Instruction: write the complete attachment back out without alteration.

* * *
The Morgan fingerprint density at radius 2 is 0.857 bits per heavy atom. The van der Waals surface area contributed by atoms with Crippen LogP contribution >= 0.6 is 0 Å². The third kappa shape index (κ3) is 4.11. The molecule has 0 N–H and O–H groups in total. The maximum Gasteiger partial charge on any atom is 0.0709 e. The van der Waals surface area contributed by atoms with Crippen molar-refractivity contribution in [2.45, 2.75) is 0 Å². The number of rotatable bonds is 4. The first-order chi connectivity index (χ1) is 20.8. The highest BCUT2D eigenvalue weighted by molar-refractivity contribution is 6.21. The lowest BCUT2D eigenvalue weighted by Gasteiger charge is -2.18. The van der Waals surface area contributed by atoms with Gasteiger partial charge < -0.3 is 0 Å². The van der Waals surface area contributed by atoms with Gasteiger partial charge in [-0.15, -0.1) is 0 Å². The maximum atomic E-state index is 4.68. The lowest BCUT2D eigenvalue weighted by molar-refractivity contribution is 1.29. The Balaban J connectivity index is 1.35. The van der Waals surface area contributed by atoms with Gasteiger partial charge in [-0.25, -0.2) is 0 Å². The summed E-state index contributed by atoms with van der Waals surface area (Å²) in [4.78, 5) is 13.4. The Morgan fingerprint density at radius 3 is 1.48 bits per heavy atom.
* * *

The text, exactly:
The Morgan fingerprint density at radius 2 is 0.857 bits per heavy atom. The van der Waals surface area contributed by atoms with Crippen LogP contribution >= 0.6 is 0 Å². The third kappa shape index (κ3) is 4.11. The molecule has 0 N–H and O–H groups in total. The maximum Gasteiger partial charge on any atom is 0.0709 e. The van der Waals surface area contributed by atoms with Crippen molar-refractivity contribution in [2.45, 2.75) is 0 Å². The number of rotatable bonds is 4. The first-order chi connectivity index (χ1) is 20.8. The highest BCUT2D eigenvalue weighted by molar-refractivity contribution is 6.21. The lowest BCUT2D eigenvalue weighted by Gasteiger charge is -2.18. The van der Waals surface area contributed by atoms with Gasteiger partial charge < -0.3 is 0 Å². The van der Waals surface area contributed by atoms with Gasteiger partial charge in [-0.15, -0.1) is 0 Å². The maximum atomic E-state index is 4.68. The lowest BCUT2D eigenvalue weighted by molar-refractivity contribution is 1.29. The Balaban J connectivity index is 1.35. The van der Waals surface area contributed by atoms with Gasteiger partial charge in [-0.25, -0.2) is 0 Å². The summed E-state index contributed by atoms with van der Waals surface area (Å²) in [4.78, 5) is 13.4. The Morgan fingerprint density at radius 3 is 1.48 bits per heavy atom.